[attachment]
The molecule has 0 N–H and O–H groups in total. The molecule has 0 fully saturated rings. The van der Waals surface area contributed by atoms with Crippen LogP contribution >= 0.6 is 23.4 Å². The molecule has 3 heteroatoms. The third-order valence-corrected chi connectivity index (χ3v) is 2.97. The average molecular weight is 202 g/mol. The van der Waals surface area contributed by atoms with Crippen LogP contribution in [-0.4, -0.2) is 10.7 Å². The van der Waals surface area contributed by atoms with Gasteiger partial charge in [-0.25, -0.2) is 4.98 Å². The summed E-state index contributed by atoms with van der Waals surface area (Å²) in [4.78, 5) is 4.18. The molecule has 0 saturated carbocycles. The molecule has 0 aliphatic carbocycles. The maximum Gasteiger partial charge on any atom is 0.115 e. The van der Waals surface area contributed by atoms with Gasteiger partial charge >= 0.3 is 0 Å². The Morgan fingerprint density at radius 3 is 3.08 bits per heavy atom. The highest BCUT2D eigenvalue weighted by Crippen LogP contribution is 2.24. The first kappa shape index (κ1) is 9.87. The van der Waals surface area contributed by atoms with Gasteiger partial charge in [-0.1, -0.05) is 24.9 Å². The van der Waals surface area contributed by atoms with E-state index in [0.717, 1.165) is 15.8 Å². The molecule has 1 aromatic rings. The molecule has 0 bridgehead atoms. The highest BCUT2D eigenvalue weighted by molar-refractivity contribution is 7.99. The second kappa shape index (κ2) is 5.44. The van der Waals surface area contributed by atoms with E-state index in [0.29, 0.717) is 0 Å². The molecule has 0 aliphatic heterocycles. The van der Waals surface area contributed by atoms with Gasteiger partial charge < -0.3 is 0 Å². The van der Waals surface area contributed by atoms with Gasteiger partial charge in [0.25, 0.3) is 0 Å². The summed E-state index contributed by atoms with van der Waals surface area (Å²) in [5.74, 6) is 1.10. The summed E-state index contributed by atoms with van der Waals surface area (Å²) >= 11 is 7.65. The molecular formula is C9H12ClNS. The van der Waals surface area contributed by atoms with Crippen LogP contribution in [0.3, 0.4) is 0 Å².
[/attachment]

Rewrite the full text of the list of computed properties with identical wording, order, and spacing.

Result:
The molecule has 0 N–H and O–H groups in total. The molecule has 0 fully saturated rings. The van der Waals surface area contributed by atoms with Crippen LogP contribution >= 0.6 is 23.4 Å². The molecule has 3 heteroatoms. The third-order valence-corrected chi connectivity index (χ3v) is 2.97. The average molecular weight is 202 g/mol. The van der Waals surface area contributed by atoms with Crippen LogP contribution in [-0.4, -0.2) is 10.7 Å². The van der Waals surface area contributed by atoms with Gasteiger partial charge in [-0.25, -0.2) is 4.98 Å². The summed E-state index contributed by atoms with van der Waals surface area (Å²) in [4.78, 5) is 4.18. The molecule has 0 saturated carbocycles. The molecule has 0 aliphatic carbocycles. The maximum Gasteiger partial charge on any atom is 0.115 e. The van der Waals surface area contributed by atoms with Gasteiger partial charge >= 0.3 is 0 Å². The Morgan fingerprint density at radius 3 is 3.08 bits per heavy atom. The highest BCUT2D eigenvalue weighted by Crippen LogP contribution is 2.24. The first kappa shape index (κ1) is 9.87. The van der Waals surface area contributed by atoms with Gasteiger partial charge in [-0.1, -0.05) is 24.9 Å². The van der Waals surface area contributed by atoms with E-state index in [0.717, 1.165) is 15.8 Å². The molecule has 1 aromatic rings. The molecule has 0 bridgehead atoms. The highest BCUT2D eigenvalue weighted by molar-refractivity contribution is 7.99. The second kappa shape index (κ2) is 5.44. The van der Waals surface area contributed by atoms with E-state index in [0.29, 0.717) is 0 Å². The molecule has 0 aliphatic heterocycles. The van der Waals surface area contributed by atoms with Gasteiger partial charge < -0.3 is 0 Å². The van der Waals surface area contributed by atoms with Gasteiger partial charge in [0.25, 0.3) is 0 Å². The summed E-state index contributed by atoms with van der Waals surface area (Å²) in [5.74, 6) is 1.10. The summed E-state index contributed by atoms with van der Waals surface area (Å²) >= 11 is 7.65. The molecular formula is C9H12ClNS. The van der Waals surface area contributed by atoms with Crippen LogP contribution in [0.3, 0.4) is 0 Å².